Social Security Online - HISTORY: Budget Treatment of Social Security Trust Funds
From that article which is posted on the SS website
In early 1968 President Lyndon Johnson made a change in the budget presentation by including Social Security and all other trust funds in a"unified budget." This is likewise sometimes described by saying that Social Security was placed "on-budget."
This 1968 change grew out of the recommendations of a presidential commission appointed by President Johnson in 1967, and known as the President's Commission on Budget Concepts. The concern of this Commission was not specifically with the Social Security Trust Funds, but rather it was an effort to rationalize what the Commission viewed as a confusing budget presentation. At that time, the federal budget consisted of three separate and inconsistent sets of measures, and often budget debates became bogged-down in arguments over which of the three to use. As an illustration of the problem, the projected fiscal 1968 budget was either in deficit by $2.1 billion, $4.3 billion, or $8.1 billion, depending upon which measure one chose to use. Consequently, the Commission's central recommendation was for a single, unified, measure of the federal budget--a measure in which every function and activity of government was added together to assess the government's fiscal position.
It is not very unreasonable that the rich should contribute to the public expense, not only in proportion to their revenue, but something more than in that proportion.
"Wealth of Nations," Book V, Chapter II, Part II, Article I, pg.911
How are your reading comprehension skills?Social Security Trust Fund - Wikipedia, the free encyclopedia
The Social Security system is primarily a pay-as-you-go system, meaning that payments to current retirees come from current payments into the system.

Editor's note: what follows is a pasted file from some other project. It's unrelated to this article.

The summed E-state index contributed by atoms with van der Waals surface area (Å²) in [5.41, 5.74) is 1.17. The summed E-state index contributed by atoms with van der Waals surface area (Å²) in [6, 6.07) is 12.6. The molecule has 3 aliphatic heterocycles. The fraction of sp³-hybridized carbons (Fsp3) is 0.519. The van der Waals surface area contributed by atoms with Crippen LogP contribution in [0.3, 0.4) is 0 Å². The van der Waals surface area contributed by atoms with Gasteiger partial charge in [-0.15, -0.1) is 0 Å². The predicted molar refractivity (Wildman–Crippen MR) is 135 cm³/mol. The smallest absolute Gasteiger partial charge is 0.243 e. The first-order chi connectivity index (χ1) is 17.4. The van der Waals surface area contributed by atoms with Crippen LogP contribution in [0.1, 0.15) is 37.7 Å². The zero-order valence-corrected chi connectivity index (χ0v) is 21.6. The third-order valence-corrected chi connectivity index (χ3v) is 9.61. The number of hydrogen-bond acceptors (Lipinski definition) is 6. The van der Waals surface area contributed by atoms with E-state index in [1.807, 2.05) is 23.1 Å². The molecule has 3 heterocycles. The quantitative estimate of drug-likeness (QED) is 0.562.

In 1977, President Jimmy Carter and the 95th Congress increased the FICA tax to fund Social Security, phased in gradually into the 1980s. In the early 1980s, financial projections of the Social Security Administration indicated near-term revenue from payroll taxes would not be sufficient to fully fund near-term benefits (thus raising the possibility of benefit cuts). The federal government appointed the National Commission on Social Security Reform, headed by Alan Greenspan (who had not yet been named Chairman of the Federal Reserve), to investigate what additional changes to federal law were necessary to shore up the fiscal health of the Social Security program. The Greenspan Commission projected that the system would be solvent for the entirety of its 75-year forecast period with certain recommendations. The changes to federal law enacted in 1983 pursuant to the recommendations of the Greenspan Commission merely advanced the time frame for previously scheduled payroll tax increases (though it raised slightly the payroll tax for the self-employed to equal the employer-employee rate), changed certain benefit calculations, and raised the retirement age to 67 by the year 2027. As of the end of calendar year 2010, the accumulated surplus stood at just over $2.6 trillion. Projections are that current receipts will continue to exceed expenditures until 2017. Thereafter, there will be a shortfall that will be made up by withdrawals from the Trust Fund, although the Trust Fund will continue to show net growth until 2025 because of the interest generated by its bonds.